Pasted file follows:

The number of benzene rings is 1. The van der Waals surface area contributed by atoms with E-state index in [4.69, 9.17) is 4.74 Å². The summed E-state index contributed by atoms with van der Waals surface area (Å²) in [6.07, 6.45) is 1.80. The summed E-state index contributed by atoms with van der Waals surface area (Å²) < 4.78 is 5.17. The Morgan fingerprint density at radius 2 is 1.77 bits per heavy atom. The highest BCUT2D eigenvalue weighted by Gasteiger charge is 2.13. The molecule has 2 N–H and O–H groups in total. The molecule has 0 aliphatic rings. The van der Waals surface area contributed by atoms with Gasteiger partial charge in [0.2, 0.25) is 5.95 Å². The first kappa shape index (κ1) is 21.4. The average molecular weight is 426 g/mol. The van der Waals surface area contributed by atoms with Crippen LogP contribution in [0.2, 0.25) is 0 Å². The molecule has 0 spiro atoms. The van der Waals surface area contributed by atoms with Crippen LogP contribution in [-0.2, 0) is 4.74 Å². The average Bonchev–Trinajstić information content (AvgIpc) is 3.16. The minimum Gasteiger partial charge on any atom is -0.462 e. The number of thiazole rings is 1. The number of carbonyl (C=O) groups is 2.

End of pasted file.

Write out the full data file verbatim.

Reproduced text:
The number of benzene rings is 1. The van der Waals surface area contributed by atoms with E-state index in [4.69, 9.17) is 4.74 Å². The summed E-state index contributed by atoms with van der Waals surface area (Å²) in [6.07, 6.45) is 1.80. The summed E-state index contributed by atoms with van der Waals surface area (Å²) < 4.78 is 5.17. The Morgan fingerprint density at radius 2 is 1.77 bits per heavy atom. The highest BCUT2D eigenvalue weighted by Gasteiger charge is 2.13. The molecule has 2 N–H and O–H groups in total. The molecule has 0 aliphatic rings. The van der Waals surface area contributed by atoms with Gasteiger partial charge in [0.2, 0.25) is 5.95 Å². The first kappa shape index (κ1) is 21.4. The average molecular weight is 426 g/mol. The van der Waals surface area contributed by atoms with Crippen LogP contribution in [0.2, 0.25) is 0 Å². The molecule has 0 spiro atoms. The van der Waals surface area contributed by atoms with Crippen LogP contribution in [-0.2, 0) is 4.74 Å². The average Bonchev–Trinajstić information content (AvgIpc) is 3.16. The minimum Gasteiger partial charge on any atom is -0.462 e. The number of thiazole rings is 1. The number of carbonyl (C=O) groups is 2.